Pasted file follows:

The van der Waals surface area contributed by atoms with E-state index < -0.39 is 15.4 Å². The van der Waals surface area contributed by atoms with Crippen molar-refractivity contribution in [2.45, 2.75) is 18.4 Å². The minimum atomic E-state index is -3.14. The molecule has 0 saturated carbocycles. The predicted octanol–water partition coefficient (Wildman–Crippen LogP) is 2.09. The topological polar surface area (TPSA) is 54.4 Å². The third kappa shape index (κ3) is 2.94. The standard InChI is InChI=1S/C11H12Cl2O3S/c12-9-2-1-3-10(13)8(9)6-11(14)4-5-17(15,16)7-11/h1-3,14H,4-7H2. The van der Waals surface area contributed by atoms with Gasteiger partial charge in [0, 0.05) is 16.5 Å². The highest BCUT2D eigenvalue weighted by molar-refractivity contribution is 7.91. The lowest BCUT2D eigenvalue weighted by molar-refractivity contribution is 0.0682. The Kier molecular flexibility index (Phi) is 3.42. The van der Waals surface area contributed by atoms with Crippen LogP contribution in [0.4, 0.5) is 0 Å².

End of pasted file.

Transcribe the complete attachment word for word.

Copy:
The van der Waals surface area contributed by atoms with E-state index < -0.39 is 15.4 Å². The van der Waals surface area contributed by atoms with Crippen molar-refractivity contribution in [2.45, 2.75) is 18.4 Å². The minimum atomic E-state index is -3.14. The molecule has 0 saturated carbocycles. The predicted octanol–water partition coefficient (Wildman–Crippen LogP) is 2.09. The topological polar surface area (TPSA) is 54.4 Å². The third kappa shape index (κ3) is 2.94. The standard InChI is InChI=1S/C11H12Cl2O3S/c12-9-2-1-3-10(13)8(9)6-11(14)4-5-17(15,16)7-11/h1-3,14H,4-7H2. The van der Waals surface area contributed by atoms with Gasteiger partial charge in [0, 0.05) is 16.5 Å². The highest BCUT2D eigenvalue weighted by molar-refractivity contribution is 7.91. The lowest BCUT2D eigenvalue weighted by molar-refractivity contribution is 0.0682. The Kier molecular flexibility index (Phi) is 3.42. The van der Waals surface area contributed by atoms with Crippen LogP contribution in [0.4, 0.5) is 0 Å².